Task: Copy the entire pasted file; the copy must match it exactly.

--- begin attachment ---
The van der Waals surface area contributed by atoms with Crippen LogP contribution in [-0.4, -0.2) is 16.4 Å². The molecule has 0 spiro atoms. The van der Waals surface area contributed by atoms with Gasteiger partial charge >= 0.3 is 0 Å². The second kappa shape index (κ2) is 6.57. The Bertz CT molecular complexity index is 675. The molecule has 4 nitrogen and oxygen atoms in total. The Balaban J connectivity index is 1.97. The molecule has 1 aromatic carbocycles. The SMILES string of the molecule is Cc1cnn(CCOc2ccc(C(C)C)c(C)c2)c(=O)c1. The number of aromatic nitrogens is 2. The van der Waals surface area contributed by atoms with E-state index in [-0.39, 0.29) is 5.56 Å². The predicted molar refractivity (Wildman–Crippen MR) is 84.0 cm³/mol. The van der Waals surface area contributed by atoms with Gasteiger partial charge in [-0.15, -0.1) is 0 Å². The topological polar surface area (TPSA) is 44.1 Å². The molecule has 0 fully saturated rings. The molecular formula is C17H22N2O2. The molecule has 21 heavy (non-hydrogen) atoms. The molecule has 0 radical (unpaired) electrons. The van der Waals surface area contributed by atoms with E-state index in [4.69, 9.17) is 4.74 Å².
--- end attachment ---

The van der Waals surface area contributed by atoms with Crippen LogP contribution in [-0.4, -0.2) is 16.4 Å². The molecule has 0 spiro atoms. The van der Waals surface area contributed by atoms with Gasteiger partial charge >= 0.3 is 0 Å². The second kappa shape index (κ2) is 6.57. The Bertz CT molecular complexity index is 675. The molecule has 4 nitrogen and oxygen atoms in total. The Balaban J connectivity index is 1.97. The molecule has 1 aromatic carbocycles. The SMILES string of the molecule is Cc1cnn(CCOc2ccc(C(C)C)c(C)c2)c(=O)c1. The number of aromatic nitrogens is 2. The van der Waals surface area contributed by atoms with E-state index in [-0.39, 0.29) is 5.56 Å². The predicted molar refractivity (Wildman–Crippen MR) is 84.0 cm³/mol. The van der Waals surface area contributed by atoms with Gasteiger partial charge in [-0.15, -0.1) is 0 Å². The topological polar surface area (TPSA) is 44.1 Å². The molecule has 0 fully saturated rings. The molecular formula is C17H22N2O2. The molecule has 21 heavy (non-hydrogen) atoms. The molecule has 0 radical (unpaired) electrons. The van der Waals surface area contributed by atoms with E-state index in [4.69, 9.17) is 4.74 Å².